Dave Gettleman showing faith in Giants offensive line by not addressing group in 2021 NFL Draft

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Ralph Vacchiano
·4 min read
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Andrew Thomas sets up to block Bud Dupree
Andrew Thomas sets up to block Bud Dupree

The rebuilding of the Giants over the last two years has been an impressive feat. They’ve made some brilliant free-agent signings and earned early praise for most of their draft picks in that span. They’ve surrounded their young quarterback with dangerous weapons and built one of the better defenses in the league.

And yet their future success still comes down to the same two questions Dave Gettleman was facing on his first day as Giants general manager back in 2017:

Do they have the right franchise quarterback?

And is that quarterback safe behind the Giants offensive line?

Those questions were Priority 1 and 2 back on Dec. 29, 2017 when Gettleman was hired. They had an aging Eli Manning then, and Gettleman knew the importance of finding a worthy successor. And Mr. Hog Mollie insisted that successful teams are built from the trenches, which was a problem because the offensive line he inherited was just not good.

Now, 3 1/2 years later, Gettleman is as committed to quarterback Daniel Jones as ever, and he believes the rebuilding of his offensive line is nearly complete. But the truth is he just can’t offer evidence to support that.

His answers to both of those critical questions are based on faith.

That was crystal clear about the offensive line with the way the Giants virtually ignored this crucial position in both free agency and this draft. They had other priorities in the first three rounds, which led many to believe they’d finally grab a tackle or guard in Round 4. But when they passed again to take Elerson Smith, a developmental edge-rushing prospect from Northern Iowa, instead, it was clear the Giants were comfortable with what they’ve already got.

“Whether you draft a position or not has nothing to do with how happy you are with that position,” Gettleman said. “It has everything to do with the draft value at the time you're picking.”

OK, sure. But as “Trader Dave” knows, there are ways to maneuver to find the players he needs, if he really wanted. But he didn’t act out of desperation at all. That certainly signals he’s OK with the line as is.

“It’s really apparent that we have more confidence in our offensive line than you guys do,” Gettleman said. “We’re happy with the group we have.”

Should he be? That’s an open question. To be completely fair to Gettleman, there is far more talent and potential on this line than the Giants have had in years. He drafted left tackle Andrew Thomas fourth overall last year, got right tackle Matt Peart in the third and right guard Shane Lemieux in Round 5. Center Nick Gates appears to be an undrafted gem. And there’s even potential in left guard Will Hernandez, a second round pick from 2018 who ended up benched for most of the end of last year.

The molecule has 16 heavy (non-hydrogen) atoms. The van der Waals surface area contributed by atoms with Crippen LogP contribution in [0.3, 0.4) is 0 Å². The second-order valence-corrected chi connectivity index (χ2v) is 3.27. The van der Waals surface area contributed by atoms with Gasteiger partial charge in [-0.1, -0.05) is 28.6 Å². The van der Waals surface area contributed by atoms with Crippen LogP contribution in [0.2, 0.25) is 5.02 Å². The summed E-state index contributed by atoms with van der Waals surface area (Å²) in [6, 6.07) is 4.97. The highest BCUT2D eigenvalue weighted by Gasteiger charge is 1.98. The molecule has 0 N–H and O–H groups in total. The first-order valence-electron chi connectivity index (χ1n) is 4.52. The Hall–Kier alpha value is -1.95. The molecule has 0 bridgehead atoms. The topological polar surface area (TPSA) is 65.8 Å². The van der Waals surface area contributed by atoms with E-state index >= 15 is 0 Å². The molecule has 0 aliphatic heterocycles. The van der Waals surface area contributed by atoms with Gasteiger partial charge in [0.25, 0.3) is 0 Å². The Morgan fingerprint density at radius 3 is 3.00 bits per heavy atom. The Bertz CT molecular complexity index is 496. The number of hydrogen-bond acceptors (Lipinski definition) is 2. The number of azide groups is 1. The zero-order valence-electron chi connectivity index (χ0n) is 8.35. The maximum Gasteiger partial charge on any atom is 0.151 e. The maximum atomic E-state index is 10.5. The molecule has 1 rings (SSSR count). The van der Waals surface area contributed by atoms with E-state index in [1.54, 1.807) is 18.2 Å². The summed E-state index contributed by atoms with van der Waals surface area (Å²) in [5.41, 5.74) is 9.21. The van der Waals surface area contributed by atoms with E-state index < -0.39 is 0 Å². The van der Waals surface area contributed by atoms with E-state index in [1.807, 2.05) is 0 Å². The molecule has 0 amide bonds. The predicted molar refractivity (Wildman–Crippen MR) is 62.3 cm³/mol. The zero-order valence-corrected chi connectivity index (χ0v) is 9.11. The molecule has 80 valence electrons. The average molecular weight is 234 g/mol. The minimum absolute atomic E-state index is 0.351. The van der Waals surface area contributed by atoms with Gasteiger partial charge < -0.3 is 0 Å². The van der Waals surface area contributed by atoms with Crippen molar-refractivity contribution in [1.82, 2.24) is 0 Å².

But that group showed only flashes of being decent last season. Their overall performance was mostly awful. And what did the Giants do about it this offseason? They brought back 33-year-old Nate Solder after he opted out of 2020 after a shaky 2019 and asked him to switch to right tackle where he’ll replace steady veteran Cam Fleming. They cut arguably their best lineman in guard Kevin Zeitler and replaced him with former Texans veteran Zach Fulton.

And, unless they add a veteran between now and training camp (which is certainly possible) … that’s it. They looked at one of their biggest weaknesses from 2020 and somehow seemed to make it worse.

Unless, of course, Gettleman is right. And that’s really what he’s counting on. He believes in the talent he acquired. He thinks Thomas and Peart are the tackles of the future. He thinks Gates can be the long-term answer at center and Lemieux can turn into another Rich Seubert at guard. It’s unclear what he thinks of Hernandez at this point, but if he’s right about four-fifths of that line, it will be pretty good.

But that’s a pretty big “if”.

And it’s the same for Jones, as everyone knows. The Giants took a risk when they drafted him sixth overall in 2019 and put their future in his hands. The returns from his first two seasons haven’t been good, but he’s also been surrounded by a terrible team. At the least the Giants showed a commitment to getting him weapons this offseason, signing Kenny Golladay and John Ross in free agency and drafting Kadarius Toney in the first round.

Add in the healthy return of Saquon Barkley, and Jones will be set up for success (as long as the offensive line doesn’t get him killed).

But again, that’s only if Gettleman is right.

That will be the story of this upcoming season. Gettleman added to a defense that was already pretty good and acquired a sizeable stable of offensive weapons. But it appears he’s going to ride with the quarterback and offensive line that he’s got. If he’s right about them, he’s probably built the Giants back into a playoff contender.

If he wrong … well, this is a mess that someone else will eventually be asked to clean up.